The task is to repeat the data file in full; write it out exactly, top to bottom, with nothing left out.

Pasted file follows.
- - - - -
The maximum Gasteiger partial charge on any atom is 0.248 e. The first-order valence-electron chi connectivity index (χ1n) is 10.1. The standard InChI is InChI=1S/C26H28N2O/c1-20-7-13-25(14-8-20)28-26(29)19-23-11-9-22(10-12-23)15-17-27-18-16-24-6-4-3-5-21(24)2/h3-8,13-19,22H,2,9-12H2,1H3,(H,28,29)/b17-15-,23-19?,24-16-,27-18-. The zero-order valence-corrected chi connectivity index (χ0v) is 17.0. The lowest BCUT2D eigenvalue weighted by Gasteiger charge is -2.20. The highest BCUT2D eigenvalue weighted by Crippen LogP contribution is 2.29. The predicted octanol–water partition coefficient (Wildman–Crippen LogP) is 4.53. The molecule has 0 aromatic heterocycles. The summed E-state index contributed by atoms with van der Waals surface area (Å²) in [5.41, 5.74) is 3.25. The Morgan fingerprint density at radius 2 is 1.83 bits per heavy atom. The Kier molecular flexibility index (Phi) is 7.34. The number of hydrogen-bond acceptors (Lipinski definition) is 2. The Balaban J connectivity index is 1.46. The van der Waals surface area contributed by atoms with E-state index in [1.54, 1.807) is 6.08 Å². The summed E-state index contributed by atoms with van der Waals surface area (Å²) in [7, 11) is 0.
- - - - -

The maximum Gasteiger partial charge on any atom is 0.248 e. The first-order valence-electron chi connectivity index (χ1n) is 10.1. The standard InChI is InChI=1S/C26H28N2O/c1-20-7-13-25(14-8-20)28-26(29)19-23-11-9-22(10-12-23)15-17-27-18-16-24-6-4-3-5-21(24)2/h3-8,13-19,22H,2,9-12H2,1H3,(H,28,29)/b17-15-,23-19?,24-16-,27-18-. The zero-order valence-corrected chi connectivity index (χ0v) is 17.0. The lowest BCUT2D eigenvalue weighted by Gasteiger charge is -2.20. The highest BCUT2D eigenvalue weighted by Crippen LogP contribution is 2.29. The predicted octanol–water partition coefficient (Wildman–Crippen LogP) is 4.53. The molecule has 0 aromatic heterocycles. The summed E-state index contributed by atoms with van der Waals surface area (Å²) in [5.41, 5.74) is 3.25. The Morgan fingerprint density at radius 2 is 1.83 bits per heavy atom. The Kier molecular flexibility index (Phi) is 7.34. The number of hydrogen-bond acceptors (Lipinski definition) is 2. The Balaban J connectivity index is 1.46. The van der Waals surface area contributed by atoms with E-state index in [1.54, 1.807) is 6.08 Å². The summed E-state index contributed by atoms with van der Waals surface area (Å²) in [7, 11) is 0.